For decades, collaborations and partnerships have been a fundamental part of the sustainable business toolkit, enabling companies to do together what none of them can easily do alone. Over the years, those collaborations seem to have grown in lockstep with the profession of sustainability itself. Scores of such partnerships — some well-known, others flying under the radar — focus on any number of areas…
Big Street Bikers is supercharging its network of Locky Docks free secure parking and charging stations for cycles, e-bikes and e-scooters with 100 more to be rolled out across New Zealand. “Mercury has been a cornerstone partner of Big Street Bikers since day one, as we recognise transport is New Zealand’s biggest opportunity to reduce emissions – and our sector can help with that,” says Mercury sustainability general manager Lucie Drummond. “We’re excited to help get more Kiwis on to bikes, e-bikes and e-scooters, as convenient and cleaner ways to get around, as the network expands.” Analysis of the 10 existing Locky Docks in Christchurch by consultancy Sense Partners found they contributed to 250,000 fewer vehicle kilometres travelled, 58 tonnes of CO2 abated and $1.7-$2.3 million in physical benefits annually. Big Street Bikers co-founder Cleve Cameron says Locky Docks are “mode shift machines”. “The wayfinding and secure storage Locky Docks provide makes them an excellent complement to improving cycling infrastructure. By making it safe, secure and normal to bike to more regularly, we can accelerate climate action and enhance the wellbeing of our streets.” Sense Partners economist Shamubeel Eaqub says expansion of the network can bring proportionally greater benefits. “Based on our analysis, the next 100 Locky Docks could reduce vehicle kilometres travelled by 2.5 million kilometres a year,” he says. “The Locky Dock network also provides exceptional value – $1.50 (at our most conservative measure), up to $4.60 for every $1 of cost (at our most optimistic). That comes from reduced car operating costs, reduced pollution costs, health benefits from cycling and more.” The next 100 Locky Docks are planned for existing locations – Auckland, Wellington, Hamilton and Christchurch – and new locations such as Tauranga, Whakatane, Napier, New Plymouth, Wairarapa and Dunedin. Each Locky Dock station has a screen displaying safe cycling routes to make commuting easier and CCTV cameras for extra security. They are locked and unlocked using the Bikeep app available here. Meanwhile, transport minister Michael Wood is expected to help launch “The Big Switch” on Friday November 25 in the way people move around New Zealand’s cities from streets made for cars to streets made for people.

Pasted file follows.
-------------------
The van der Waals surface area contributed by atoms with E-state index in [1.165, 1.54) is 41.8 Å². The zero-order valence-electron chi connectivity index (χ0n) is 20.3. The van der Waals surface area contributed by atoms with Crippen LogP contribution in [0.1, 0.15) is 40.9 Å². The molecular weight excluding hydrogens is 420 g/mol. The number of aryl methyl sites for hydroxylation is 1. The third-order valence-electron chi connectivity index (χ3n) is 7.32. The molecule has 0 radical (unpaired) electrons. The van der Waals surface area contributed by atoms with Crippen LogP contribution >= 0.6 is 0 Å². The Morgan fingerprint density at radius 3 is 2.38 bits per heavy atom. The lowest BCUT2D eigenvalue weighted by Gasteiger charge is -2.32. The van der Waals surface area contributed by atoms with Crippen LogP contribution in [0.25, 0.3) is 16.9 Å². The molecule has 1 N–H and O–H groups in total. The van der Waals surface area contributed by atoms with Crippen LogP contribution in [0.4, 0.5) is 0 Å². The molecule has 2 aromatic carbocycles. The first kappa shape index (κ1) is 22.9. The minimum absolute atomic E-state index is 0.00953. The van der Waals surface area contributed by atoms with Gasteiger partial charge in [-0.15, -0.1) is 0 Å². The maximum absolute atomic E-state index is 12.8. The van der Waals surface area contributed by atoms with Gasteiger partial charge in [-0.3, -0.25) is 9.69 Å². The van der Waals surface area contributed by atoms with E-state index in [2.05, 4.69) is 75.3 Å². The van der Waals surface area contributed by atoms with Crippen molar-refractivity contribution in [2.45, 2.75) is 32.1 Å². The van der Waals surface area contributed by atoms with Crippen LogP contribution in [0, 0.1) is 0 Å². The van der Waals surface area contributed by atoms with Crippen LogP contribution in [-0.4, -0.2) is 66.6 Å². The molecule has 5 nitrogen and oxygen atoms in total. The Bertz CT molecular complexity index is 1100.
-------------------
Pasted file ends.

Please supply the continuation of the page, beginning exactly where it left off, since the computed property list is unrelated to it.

New survey findings published March suggests local authorities and SMEs want the circular economy to be much more of a priority – both for their own organisations and for UK policymakers.
The research with 300 senior decision makers in local authorities and SMEs across England found that 77% believe accelerating a global circular economy should be a high priority for policymakers in the build up to COP26.
In addition, 74% of all respondents would like their own organisations to make more use of the circular economy. 28% are not convinced that circular economy practices are currently well embedded in their organisation.
Despite the appetite for change, the survey also shows the need for greater clarity on the circular economy. 23% of those polled weren’t sure of how a circular economy can help tackle the climate crisis, and over a quarter felt that they needed more help to understand how they and their organisations could benefit from it.
Read the full article at: www.circularonline.co.uk
In the months before the coronavirus pandemic struck, sustainable finance had briefly become the biggest issue in global business. Now we have encouraging data which shows it is re-emerging as a focus for investors.
Nicole Miller and Bud Konheim discuss their brand strategy and how to ensure success in today’s hyper-competitive retail landscape.